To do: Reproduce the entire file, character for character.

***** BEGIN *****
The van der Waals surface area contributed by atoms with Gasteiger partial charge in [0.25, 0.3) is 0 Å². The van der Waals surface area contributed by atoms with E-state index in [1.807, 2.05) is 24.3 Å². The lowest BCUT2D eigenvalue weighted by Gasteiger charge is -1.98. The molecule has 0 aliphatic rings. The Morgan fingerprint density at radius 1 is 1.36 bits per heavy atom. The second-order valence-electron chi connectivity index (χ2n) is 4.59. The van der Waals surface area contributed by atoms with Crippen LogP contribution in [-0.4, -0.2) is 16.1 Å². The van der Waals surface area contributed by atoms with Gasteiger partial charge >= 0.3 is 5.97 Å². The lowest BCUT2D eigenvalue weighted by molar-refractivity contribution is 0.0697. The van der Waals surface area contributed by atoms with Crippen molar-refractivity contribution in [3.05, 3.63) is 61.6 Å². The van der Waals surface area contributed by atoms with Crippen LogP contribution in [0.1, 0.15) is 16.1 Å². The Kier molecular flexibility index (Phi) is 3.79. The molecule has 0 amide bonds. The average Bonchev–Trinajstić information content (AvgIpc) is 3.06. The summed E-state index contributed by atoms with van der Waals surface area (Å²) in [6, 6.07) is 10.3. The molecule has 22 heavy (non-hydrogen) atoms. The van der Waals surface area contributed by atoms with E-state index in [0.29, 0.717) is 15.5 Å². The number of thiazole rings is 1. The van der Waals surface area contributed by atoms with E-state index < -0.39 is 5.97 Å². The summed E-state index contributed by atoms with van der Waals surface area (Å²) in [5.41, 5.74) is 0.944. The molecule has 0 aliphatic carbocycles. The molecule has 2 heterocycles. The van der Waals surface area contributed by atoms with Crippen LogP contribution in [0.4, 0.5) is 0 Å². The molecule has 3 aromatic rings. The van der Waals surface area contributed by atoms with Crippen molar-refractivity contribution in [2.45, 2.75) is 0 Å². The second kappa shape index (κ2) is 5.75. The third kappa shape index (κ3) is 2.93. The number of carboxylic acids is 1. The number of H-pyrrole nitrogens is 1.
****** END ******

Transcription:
The van der Waals surface area contributed by atoms with Gasteiger partial charge in [0.25, 0.3) is 0 Å². The van der Waals surface area contributed by atoms with E-state index in [1.807, 2.05) is 24.3 Å². The lowest BCUT2D eigenvalue weighted by Gasteiger charge is -1.98. The molecule has 0 aliphatic rings. The Morgan fingerprint density at radius 1 is 1.36 bits per heavy atom. The second-order valence-electron chi connectivity index (χ2n) is 4.59. The van der Waals surface area contributed by atoms with Crippen LogP contribution in [-0.4, -0.2) is 16.1 Å². The van der Waals surface area contributed by atoms with Gasteiger partial charge >= 0.3 is 5.97 Å². The lowest BCUT2D eigenvalue weighted by molar-refractivity contribution is 0.0697. The van der Waals surface area contributed by atoms with Crippen molar-refractivity contribution in [3.05, 3.63) is 61.6 Å². The van der Waals surface area contributed by atoms with Crippen LogP contribution in [0.1, 0.15) is 16.1 Å². The Kier molecular flexibility index (Phi) is 3.79. The molecule has 0 amide bonds. The average Bonchev–Trinajstić information content (AvgIpc) is 3.06. The summed E-state index contributed by atoms with van der Waals surface area (Å²) in [6, 6.07) is 10.3. The molecule has 22 heavy (non-hydrogen) atoms. The van der Waals surface area contributed by atoms with E-state index in [0.29, 0.717) is 15.5 Å². The number of thiazole rings is 1. The van der Waals surface area contributed by atoms with E-state index < -0.39 is 5.97 Å². The summed E-state index contributed by atoms with van der Waals surface area (Å²) in [5.41, 5.74) is 0.944. The molecule has 0 aliphatic carbocycles. The molecule has 2 heterocycles. The van der Waals surface area contributed by atoms with Crippen LogP contribution in [0.4, 0.5) is 0 Å². The molecule has 3 aromatic rings. The van der Waals surface area contributed by atoms with Crippen molar-refractivity contribution in [2.45, 2.75) is 0 Å². The second kappa shape index (κ2) is 5.75. The third kappa shape index (κ3) is 2.93. The number of carboxylic acids is 1. The number of H-pyrrole nitrogens is 1.